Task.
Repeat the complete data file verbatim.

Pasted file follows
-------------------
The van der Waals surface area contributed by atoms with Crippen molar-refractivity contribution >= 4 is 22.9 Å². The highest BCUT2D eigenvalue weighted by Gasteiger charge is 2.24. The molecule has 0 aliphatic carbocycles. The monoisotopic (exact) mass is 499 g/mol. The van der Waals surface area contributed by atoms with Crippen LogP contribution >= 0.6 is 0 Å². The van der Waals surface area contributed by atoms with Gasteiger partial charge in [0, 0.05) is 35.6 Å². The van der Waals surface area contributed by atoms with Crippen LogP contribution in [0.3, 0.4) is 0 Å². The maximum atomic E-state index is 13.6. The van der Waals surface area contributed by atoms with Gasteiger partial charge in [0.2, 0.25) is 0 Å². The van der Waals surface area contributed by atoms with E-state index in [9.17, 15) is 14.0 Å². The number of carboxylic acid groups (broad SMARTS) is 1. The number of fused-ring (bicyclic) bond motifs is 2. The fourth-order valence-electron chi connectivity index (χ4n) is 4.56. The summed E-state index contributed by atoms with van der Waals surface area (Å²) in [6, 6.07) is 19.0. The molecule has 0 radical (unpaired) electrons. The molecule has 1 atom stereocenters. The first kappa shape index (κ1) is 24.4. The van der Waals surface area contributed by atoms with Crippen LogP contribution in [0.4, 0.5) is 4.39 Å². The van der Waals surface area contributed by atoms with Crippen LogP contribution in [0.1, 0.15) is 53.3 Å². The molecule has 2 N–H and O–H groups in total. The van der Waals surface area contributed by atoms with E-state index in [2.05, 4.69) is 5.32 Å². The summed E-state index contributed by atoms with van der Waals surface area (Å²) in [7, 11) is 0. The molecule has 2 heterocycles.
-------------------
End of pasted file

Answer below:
The van der Waals surface area contributed by atoms with Crippen molar-refractivity contribution >= 4 is 22.9 Å². The highest BCUT2D eigenvalue weighted by Gasteiger charge is 2.24. The molecule has 0 aliphatic carbocycles. The monoisotopic (exact) mass is 499 g/mol. The van der Waals surface area contributed by atoms with Crippen LogP contribution >= 0.6 is 0 Å². The van der Waals surface area contributed by atoms with Gasteiger partial charge in [0, 0.05) is 35.6 Å². The van der Waals surface area contributed by atoms with Crippen LogP contribution in [0.3, 0.4) is 0 Å². The maximum atomic E-state index is 13.6. The van der Waals surface area contributed by atoms with Gasteiger partial charge in [0.2, 0.25) is 0 Å². The van der Waals surface area contributed by atoms with E-state index in [9.17, 15) is 14.0 Å². The number of carboxylic acid groups (broad SMARTS) is 1. The number of fused-ring (bicyclic) bond motifs is 2. The fourth-order valence-electron chi connectivity index (χ4n) is 4.56. The summed E-state index contributed by atoms with van der Waals surface area (Å²) in [6, 6.07) is 19.0. The molecule has 0 radical (unpaired) electrons. The molecule has 1 atom stereocenters. The first kappa shape index (κ1) is 24.4. The van der Waals surface area contributed by atoms with Crippen LogP contribution in [0.4, 0.5) is 4.39 Å². The van der Waals surface area contributed by atoms with Crippen LogP contribution in [0.1, 0.15) is 53.3 Å². The molecule has 2 N–H and O–H groups in total. The van der Waals surface area contributed by atoms with E-state index in [2.05, 4.69) is 5.32 Å². The summed E-state index contributed by atoms with van der Waals surface area (Å²) in [7, 11) is 0. The molecule has 2 heterocycles.